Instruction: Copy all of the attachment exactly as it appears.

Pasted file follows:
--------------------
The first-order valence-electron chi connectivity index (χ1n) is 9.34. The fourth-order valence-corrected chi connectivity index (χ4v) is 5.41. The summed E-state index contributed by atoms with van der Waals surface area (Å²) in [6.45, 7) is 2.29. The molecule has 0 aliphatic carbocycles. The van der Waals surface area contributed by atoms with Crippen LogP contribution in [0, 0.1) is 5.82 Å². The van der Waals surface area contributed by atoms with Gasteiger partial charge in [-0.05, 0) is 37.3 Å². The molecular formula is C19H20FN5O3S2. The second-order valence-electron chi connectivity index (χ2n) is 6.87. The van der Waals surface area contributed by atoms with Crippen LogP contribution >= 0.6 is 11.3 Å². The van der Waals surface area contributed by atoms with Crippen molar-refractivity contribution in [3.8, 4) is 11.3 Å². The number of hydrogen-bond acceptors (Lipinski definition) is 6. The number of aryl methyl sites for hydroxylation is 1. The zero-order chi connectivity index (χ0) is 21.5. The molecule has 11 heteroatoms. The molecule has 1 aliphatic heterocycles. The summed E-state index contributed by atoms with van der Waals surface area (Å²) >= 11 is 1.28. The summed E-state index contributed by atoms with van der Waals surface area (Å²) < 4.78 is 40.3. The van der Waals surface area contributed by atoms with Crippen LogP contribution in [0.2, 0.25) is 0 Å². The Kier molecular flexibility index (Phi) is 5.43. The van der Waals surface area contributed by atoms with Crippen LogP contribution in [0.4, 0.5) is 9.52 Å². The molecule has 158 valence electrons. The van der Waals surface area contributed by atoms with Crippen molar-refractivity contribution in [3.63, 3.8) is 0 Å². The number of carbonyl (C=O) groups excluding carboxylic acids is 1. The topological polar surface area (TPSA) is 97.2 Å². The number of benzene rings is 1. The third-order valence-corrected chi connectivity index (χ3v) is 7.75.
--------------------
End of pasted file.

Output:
The first-order valence-electron chi connectivity index (χ1n) is 9.34. The fourth-order valence-corrected chi connectivity index (χ4v) is 5.41. The summed E-state index contributed by atoms with van der Waals surface area (Å²) in [6.45, 7) is 2.29. The molecule has 0 aliphatic carbocycles. The van der Waals surface area contributed by atoms with Crippen LogP contribution in [0, 0.1) is 5.82 Å². The van der Waals surface area contributed by atoms with Gasteiger partial charge in [-0.05, 0) is 37.3 Å². The molecular formula is C19H20FN5O3S2. The second-order valence-electron chi connectivity index (χ2n) is 6.87. The van der Waals surface area contributed by atoms with Crippen LogP contribution >= 0.6 is 11.3 Å². The van der Waals surface area contributed by atoms with Crippen molar-refractivity contribution in [3.8, 4) is 11.3 Å². The number of hydrogen-bond acceptors (Lipinski definition) is 6. The number of aryl methyl sites for hydroxylation is 1. The zero-order chi connectivity index (χ0) is 21.5. The molecule has 11 heteroatoms. The molecule has 1 aliphatic heterocycles. The summed E-state index contributed by atoms with van der Waals surface area (Å²) >= 11 is 1.28. The summed E-state index contributed by atoms with van der Waals surface area (Å²) < 4.78 is 40.3. The van der Waals surface area contributed by atoms with Crippen LogP contribution in [0.2, 0.25) is 0 Å². The Kier molecular flexibility index (Phi) is 5.43. The van der Waals surface area contributed by atoms with Crippen LogP contribution in [0.4, 0.5) is 9.52 Å². The molecule has 158 valence electrons. The van der Waals surface area contributed by atoms with Crippen molar-refractivity contribution in [3.63, 3.8) is 0 Å². The number of carbonyl (C=O) groups excluding carboxylic acids is 1. The topological polar surface area (TPSA) is 97.2 Å². The number of benzene rings is 1. The third-order valence-corrected chi connectivity index (χ3v) is 7.75.